I’ve seen a few of posts on my Facebook feed featuring women in action sports. A couple of them even tie into a “Feminism in Action (Sports)” post I am planning to write. It’s really heart-warming to see female action sports athletes get exposure and my friends championing it.
One that particularly tugged at my heartstrings was a BuzzFeed Canada story that a friend shared. Jeanean Thomas posted a letter on Twitter to the young man who helped teach her daughter how to skate.
This is a perfect example of what feminism is. Jeanean get mega props for letting her daughter know that she has equal right to be at the skatepark. The young man was a wonderful ally by going above and beyond to help out this beginner skater even though he was made fun of. We need to be commending guys like him, not teasing him. This is how a girl or a boy will develop skills and a new love for skateboarding. When I was her daughter’s age, I had the same reservations about going to the skate park and thus never went due to lack of support. As a result, I never went and grew frustrated with learning how to skate. Maybe others aren’t as easily discouraged, but Jeanean’s daughter got a confidence boost through a kind individual extending a helping hand and not discriminating against her age, skill, and gender.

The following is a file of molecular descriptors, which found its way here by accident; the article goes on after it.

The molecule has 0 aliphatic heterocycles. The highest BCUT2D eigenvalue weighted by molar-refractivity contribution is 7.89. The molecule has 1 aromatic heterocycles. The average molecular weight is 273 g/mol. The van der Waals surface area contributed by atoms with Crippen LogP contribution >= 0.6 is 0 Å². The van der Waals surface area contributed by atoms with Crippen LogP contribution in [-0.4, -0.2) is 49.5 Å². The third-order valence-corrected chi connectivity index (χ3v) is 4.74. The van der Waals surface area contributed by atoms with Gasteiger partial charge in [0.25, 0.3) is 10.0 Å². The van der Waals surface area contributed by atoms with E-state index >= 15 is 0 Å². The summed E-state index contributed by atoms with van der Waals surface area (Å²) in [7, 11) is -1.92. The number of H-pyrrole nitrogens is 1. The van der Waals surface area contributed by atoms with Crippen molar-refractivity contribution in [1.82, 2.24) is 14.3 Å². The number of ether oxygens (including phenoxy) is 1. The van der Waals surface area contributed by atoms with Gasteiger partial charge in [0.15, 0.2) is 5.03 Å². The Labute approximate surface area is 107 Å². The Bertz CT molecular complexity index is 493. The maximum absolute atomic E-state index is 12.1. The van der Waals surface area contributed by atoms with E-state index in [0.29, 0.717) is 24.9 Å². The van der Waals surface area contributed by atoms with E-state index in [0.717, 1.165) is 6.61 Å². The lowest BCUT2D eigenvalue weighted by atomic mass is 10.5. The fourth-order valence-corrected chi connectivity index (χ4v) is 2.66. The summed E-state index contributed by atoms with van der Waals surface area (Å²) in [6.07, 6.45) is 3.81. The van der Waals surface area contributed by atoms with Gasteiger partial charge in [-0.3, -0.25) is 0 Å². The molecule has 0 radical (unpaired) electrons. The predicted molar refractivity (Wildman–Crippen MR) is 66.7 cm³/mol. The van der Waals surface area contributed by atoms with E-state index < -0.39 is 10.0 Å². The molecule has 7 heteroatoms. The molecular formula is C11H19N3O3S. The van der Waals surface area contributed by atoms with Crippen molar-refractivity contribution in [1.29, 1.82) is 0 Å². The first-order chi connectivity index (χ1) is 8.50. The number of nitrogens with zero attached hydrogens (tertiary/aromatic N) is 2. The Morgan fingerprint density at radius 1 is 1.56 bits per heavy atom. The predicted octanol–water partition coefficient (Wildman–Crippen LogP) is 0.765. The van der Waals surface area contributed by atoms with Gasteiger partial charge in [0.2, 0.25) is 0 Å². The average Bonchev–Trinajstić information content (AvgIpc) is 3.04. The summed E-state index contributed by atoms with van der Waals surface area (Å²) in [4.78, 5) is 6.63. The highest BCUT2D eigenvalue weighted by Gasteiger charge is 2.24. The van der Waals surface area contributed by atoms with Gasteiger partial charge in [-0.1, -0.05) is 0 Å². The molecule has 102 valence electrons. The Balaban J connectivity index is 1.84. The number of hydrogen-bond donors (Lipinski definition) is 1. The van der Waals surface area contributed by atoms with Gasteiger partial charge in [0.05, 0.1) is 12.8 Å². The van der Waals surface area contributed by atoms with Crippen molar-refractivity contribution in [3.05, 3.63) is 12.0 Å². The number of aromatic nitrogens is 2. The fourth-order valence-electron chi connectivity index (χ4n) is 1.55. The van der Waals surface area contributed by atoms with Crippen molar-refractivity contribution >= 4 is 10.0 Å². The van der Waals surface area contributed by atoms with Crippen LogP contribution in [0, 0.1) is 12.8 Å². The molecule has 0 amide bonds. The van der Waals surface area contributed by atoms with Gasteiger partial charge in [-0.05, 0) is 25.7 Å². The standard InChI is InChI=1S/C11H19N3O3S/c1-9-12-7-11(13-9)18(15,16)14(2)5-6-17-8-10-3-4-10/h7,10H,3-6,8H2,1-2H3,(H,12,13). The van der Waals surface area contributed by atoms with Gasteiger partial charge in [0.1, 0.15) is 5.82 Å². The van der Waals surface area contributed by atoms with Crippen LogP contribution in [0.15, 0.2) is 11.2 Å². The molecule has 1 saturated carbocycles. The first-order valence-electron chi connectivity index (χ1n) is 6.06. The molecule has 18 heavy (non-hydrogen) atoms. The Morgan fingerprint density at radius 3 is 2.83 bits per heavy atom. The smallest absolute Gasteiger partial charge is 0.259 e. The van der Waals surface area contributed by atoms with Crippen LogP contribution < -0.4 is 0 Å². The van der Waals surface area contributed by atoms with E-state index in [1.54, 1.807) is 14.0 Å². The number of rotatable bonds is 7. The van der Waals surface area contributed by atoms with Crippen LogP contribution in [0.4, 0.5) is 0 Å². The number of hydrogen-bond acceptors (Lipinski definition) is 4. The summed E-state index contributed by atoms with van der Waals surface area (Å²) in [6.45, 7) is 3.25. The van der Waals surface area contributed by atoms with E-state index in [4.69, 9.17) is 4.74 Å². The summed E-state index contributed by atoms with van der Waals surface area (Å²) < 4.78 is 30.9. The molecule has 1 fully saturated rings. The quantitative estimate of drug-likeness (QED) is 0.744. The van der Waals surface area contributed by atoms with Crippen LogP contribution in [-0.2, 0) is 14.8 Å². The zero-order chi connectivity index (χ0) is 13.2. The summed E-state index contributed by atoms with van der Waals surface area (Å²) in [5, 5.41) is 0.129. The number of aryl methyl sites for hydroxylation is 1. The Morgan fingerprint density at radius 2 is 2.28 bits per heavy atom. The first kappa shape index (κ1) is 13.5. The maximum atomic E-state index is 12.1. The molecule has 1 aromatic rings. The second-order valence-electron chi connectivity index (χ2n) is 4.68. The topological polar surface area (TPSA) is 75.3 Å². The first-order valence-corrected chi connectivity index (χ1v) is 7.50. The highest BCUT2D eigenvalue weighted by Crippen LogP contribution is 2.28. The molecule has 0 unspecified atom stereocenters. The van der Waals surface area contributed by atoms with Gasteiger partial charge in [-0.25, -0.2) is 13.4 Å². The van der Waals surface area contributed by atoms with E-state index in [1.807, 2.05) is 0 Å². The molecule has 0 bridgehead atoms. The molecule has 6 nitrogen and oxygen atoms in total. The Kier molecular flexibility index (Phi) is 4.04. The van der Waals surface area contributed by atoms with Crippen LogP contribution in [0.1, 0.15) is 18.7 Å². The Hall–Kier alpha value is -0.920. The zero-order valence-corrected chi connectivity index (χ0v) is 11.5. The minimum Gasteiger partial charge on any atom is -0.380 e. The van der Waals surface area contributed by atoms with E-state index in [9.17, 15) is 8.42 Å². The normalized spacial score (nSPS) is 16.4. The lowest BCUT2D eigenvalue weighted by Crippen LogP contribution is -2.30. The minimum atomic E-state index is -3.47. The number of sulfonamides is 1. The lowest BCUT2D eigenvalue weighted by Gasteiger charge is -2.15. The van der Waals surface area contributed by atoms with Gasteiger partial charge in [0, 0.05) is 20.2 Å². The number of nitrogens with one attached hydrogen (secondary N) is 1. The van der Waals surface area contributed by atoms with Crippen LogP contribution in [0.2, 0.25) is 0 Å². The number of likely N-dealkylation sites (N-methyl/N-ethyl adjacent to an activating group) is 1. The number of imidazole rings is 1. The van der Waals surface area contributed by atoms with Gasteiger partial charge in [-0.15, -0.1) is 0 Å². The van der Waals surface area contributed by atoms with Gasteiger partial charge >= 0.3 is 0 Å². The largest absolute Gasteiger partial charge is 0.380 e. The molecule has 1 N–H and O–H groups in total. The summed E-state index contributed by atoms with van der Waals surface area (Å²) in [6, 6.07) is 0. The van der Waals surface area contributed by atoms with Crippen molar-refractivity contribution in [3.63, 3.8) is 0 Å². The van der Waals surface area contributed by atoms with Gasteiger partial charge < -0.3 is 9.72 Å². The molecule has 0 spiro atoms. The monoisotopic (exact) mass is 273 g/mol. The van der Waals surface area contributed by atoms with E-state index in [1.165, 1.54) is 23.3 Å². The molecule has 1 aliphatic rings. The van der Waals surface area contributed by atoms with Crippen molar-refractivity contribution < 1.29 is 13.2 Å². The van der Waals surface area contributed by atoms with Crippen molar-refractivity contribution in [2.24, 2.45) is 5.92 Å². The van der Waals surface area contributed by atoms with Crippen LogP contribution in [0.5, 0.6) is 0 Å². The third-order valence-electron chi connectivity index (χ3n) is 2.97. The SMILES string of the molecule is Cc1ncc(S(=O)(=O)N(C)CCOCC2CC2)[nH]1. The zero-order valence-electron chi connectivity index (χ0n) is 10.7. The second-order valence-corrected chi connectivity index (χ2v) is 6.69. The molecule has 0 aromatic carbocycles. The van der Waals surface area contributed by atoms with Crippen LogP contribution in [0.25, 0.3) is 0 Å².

It’s a non-profit that uses skateboarding to empower youth in Afghanistan, Cambodia, and South Africa. It has particularly reached out to Afghani girls who cannot ride bikes or participate in sports. I’ll be going in depth into Skateistan in a later post, but I had to share this photo along with my co-worker’s comment that it’s evidence that “people are the same all over the world”. It’s a message of particular importance in these recent trying times.
Finally, another friend shared a “Women in the World” feature on Iranian motocross rider Behnaz Shafiei. I’ll be writing more about her and Noora Moghaddas in a later post too, but they’re badasses for essentially breaking the law to do what they love. Feminism often involves taking risks, and women like Behanz certainly are with the hopes that there will be more equality in the future.
Photo from The New York Times